Well functioning capital markets are absolutely essential for a modern economy as they allow businesses that need capital to be connected with those who have capital to invest. Businesses that have capital are able to use it to grow which (hopefully!) results in the creation of new jobs, innovation, and prosperity. Unfortunately, capital markets today have devolved into something similar to a casino in which gamblers speculators are engaged in zero-sum games that create incredible fortunes for the few winners but very little of value created for the rest of society.

A friend from grad school asked the other day in a mutual chat group that we share if any of us were participating in this stock run-up, and my answer was unapologetically “no” — my investments are mostly in no-thrills Vanguard index funds with a few individual names here and there.

While it is still too early to tell how this will turn out, it is impossible not to draw parallels between this current mania and the extraordinary manias described in Mackay’s book. In the short-term, Robinhood is facing multiple class-action lawsuits and lawmakers from both sides of the aisle have taken notice.

Many people draw similarities with this current bubble to the dotcom bubble at the turn of the century, but there is a key difference. Back in 1999-2000, the 10-Year US Treasury yields were at 6%. It is also worth mentioning that Nobel laureate Robert Shiller – who correctly called the 2000 and 2007 bubbles – is hedging his bets this time, recently making the point that his iconic cyclically adjusted price-to-earnings (CAPE) ratio (which suggests stocks are nearly as overpriced as they were at the peak of the dot com bubble) shows that stocks are not overvalued given where interest rates are. Shiller’s new excess CAPE yield (ECY), which is the inverse of the CAPE ratio (33.8 as of 1/29/2021) or approximately 3.0%, minus the interest rate on 10-Year Treasury Inflation-Indexed Security Rate of -1%,  results in a excess CAPE yield of 4.0%, indicating that equities are more attractive than bonds yielding 1% or less in nominal terms.

Another important difference between this bubble and previous bubbles is the strength (or rather the perceived strength) of the economy. Previous bubbles have combined expansionary monetary policy with economic conditions that are perceived at the time, rightly or wrongly, to be favorable and extrapolated to remain indefinitely so in the future. Today’s economy is starkly different: only partially recovered, with reasonably high expectations of an eventual slowdown, and most definitely facing high levels of uncertainty, and yet the market today is at a much higher point today than it was last fall when the economy was seemingly doing just fine and the unemployment rate was at historic lows.

It certainly feels that this time, more than in any previous bubble, investors are relying on favorable monetary conditions and zero interest rates extrapolated indefinitely. The problem is that it is impossible for such conditions to last forever, for as in physics, for every action, there is an equal and opposite reaction. When central banks expand the money supply, that money has to go somewhere. Since 2008, that money inflated asset prices of the wealthiest class, which is why stocks, luxury goods, and rare artwork have seen such dramatic increases in their prices.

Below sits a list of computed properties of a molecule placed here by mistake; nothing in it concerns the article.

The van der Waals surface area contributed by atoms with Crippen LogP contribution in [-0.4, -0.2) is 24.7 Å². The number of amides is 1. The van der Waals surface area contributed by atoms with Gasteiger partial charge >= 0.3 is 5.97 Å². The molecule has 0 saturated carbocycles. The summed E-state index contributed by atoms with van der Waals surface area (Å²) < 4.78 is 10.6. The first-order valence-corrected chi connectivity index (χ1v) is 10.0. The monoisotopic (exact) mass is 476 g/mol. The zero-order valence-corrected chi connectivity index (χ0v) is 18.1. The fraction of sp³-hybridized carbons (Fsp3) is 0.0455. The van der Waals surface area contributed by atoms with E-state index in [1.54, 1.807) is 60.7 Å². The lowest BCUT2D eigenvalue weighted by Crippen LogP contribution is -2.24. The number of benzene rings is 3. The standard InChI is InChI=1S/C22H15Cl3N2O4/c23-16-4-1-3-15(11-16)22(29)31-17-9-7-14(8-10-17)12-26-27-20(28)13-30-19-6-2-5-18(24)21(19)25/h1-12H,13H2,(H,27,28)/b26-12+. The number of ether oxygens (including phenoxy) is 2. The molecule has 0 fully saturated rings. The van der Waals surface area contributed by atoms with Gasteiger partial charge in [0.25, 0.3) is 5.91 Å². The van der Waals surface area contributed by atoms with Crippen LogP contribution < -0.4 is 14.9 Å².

If you believe the numbers released by CPI, it may appear that there hasn’t been much inflation in the “real economy” – but as one of my favorite sci-fi writers William Gibson says, “The future is already here, it’s just not very evenly distributed.” In a similar vein, inflation is “already here, it’s just not evenly distributed.” One need look no further than the prices of education, housing, and medical care over the past decades, which increased at rates far above the rate of inflation.

Moreover, prices are going up because the money supply is expanding at a rate far higher than growth in the actual economy. The S&P 500 is already at unprecedented high levels, but it could very easily continue to climb higher because of accommodative monetary conditions and endless money printing. Stocks like Tesla and now GameStop, which have completely defied all logic, could continue to rise in price since fundamentals and reality are essentially decoupled in a bubble.

What will cause an end to this madness? As I’ve already said, accommodative monetary conditions and zero interest rates cannot last forever. At some point, rates will have to increase. It could be some kind of major geo-political event such as war, or perhaps a change in the reserve currency, being blindsided by another health crisis (this time with a disease that is much more deadly than covid-19). If that does not seem plausible, just remember that it was not too long ago when it was conventional wisdom to believe that interest rates would stay high forever and shares in the common stock of corporations were consider at best speculative investments, and at worst poor investments.

The great Yogi Berra once said, most likely apocryphally, that “It’s tough to make predictions, especially about the future.” I will not hazard a prediction when rates will eventually rise or some other event that changes the current investing environment, but I am absolutely convinced this bubble will go down in financial history as one of the greatest bubbles of all time ranking right up there with the South Sea bubble, the Great Crash of 1929, and the more recent ones over the past two decades. As they say in the language of my forefathers: Plus ça change, plus c’est la même chose. 






Leave a Comment

Log in